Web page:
Freedom to Serve Act Introduced to Protect Legislators
2011-01-20 · By Editor
Congresswoman Laura Richardson introduced legislation to protect Members of Congress and their constituents from potentially violent situations at scheduled events where an elected representative is engaging in official acts, representational duties, or campaign activity.
Specifically, the “Freedom to Serve Without Fear” Act, would make it unlawful for any person to knowingly carry a firearm in, or within 100 feet of an entrance to, or exit from, a building or structure where the person knows that a Member of Congress is performing an official and representational duty or engaging in campaign activity as a candidate for election for Federal, State or local office. A violation would be punishable by ten years imprisonment and certain limited exceptions to the law would exist for law enforcement officials and others.
“The right of our citizens and elected officials to peaceably assemble and engage in public discourse is a central tenant and the lifeblood of a vibrant representative democracy,” said Congresswoman Richardson. “No individual should have to fear for their safety when attending a political event in their community, be they an elected official like my friend and colleague Gabrielle Giffords or someone just developing a love for politics like young nine year old Christina Taylor-Green. We owe it to the recent victims, both those we lost and those still fighting to survive, as well as their loved ones, to do all that we can to ensure a tragedy like this never happens again.”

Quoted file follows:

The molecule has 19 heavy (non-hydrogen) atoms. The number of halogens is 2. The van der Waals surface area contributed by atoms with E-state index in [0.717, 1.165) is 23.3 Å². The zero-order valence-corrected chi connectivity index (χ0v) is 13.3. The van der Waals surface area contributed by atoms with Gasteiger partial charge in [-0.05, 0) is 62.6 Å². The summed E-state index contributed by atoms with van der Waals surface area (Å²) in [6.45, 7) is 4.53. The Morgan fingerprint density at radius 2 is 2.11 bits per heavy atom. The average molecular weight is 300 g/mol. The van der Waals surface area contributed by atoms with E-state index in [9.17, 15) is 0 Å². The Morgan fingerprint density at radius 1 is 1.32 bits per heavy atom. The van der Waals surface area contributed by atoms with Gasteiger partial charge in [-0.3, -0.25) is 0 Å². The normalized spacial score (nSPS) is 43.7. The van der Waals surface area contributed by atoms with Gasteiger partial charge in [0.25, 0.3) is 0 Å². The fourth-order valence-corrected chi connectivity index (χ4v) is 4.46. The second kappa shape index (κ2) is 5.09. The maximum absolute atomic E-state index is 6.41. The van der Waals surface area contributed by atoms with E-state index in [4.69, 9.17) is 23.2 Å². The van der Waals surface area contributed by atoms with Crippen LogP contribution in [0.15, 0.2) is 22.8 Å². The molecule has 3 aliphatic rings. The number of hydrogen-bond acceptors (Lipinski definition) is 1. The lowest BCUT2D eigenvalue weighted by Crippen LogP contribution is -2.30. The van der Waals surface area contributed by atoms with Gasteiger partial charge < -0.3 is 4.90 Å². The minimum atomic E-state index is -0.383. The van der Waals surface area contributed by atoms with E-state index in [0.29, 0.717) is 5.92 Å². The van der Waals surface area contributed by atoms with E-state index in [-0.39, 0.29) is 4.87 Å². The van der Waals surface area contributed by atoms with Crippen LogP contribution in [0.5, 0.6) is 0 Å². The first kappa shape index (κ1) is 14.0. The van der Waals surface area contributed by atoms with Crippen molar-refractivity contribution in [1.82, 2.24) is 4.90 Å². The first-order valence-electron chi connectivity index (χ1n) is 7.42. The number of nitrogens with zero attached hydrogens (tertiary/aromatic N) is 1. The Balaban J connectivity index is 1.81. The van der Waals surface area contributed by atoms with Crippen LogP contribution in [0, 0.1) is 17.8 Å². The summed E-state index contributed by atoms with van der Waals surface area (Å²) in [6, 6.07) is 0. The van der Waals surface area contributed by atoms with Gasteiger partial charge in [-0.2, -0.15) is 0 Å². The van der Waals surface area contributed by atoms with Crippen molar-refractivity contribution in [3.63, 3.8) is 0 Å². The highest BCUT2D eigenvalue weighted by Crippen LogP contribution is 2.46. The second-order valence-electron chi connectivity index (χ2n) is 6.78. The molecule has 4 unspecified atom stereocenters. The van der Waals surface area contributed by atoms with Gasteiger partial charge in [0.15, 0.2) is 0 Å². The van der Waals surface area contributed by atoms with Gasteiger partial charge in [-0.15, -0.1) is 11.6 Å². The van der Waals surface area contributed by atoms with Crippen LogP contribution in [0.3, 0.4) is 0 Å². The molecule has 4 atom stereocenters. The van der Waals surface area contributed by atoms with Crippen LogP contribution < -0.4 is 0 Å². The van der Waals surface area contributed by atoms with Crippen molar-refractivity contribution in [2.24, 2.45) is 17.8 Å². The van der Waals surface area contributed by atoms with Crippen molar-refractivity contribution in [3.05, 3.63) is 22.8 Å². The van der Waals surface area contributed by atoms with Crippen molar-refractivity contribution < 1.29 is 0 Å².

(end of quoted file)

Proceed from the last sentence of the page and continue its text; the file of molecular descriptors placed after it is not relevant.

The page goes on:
The bill comes in the wake of the devastating events of January 8, 2011, in which a gunman opened fire during a political event in Arizona, leaving six dead and injuring 14, including Congresswoman Gabrielle Giffords. In addition, there has been a threefold increase in recent months in the number of reported threats against members of the United States House of Representatives and Senate.
The threats to public engagement are not just a recent trend. During the summer of 2009, there were multiple cases of persons carrying firearms outside of venues at which the President of the United States was holding meetings and official events. In one instance, a man carried an AR-15 automatic assault rifle and a sidearm. In another instance occurring hours before a presidential town hall a week earlier, a man was arrested for breaching a security perimeter at the event’s location and was found to be in possession of an unlicensed and loaded handgun.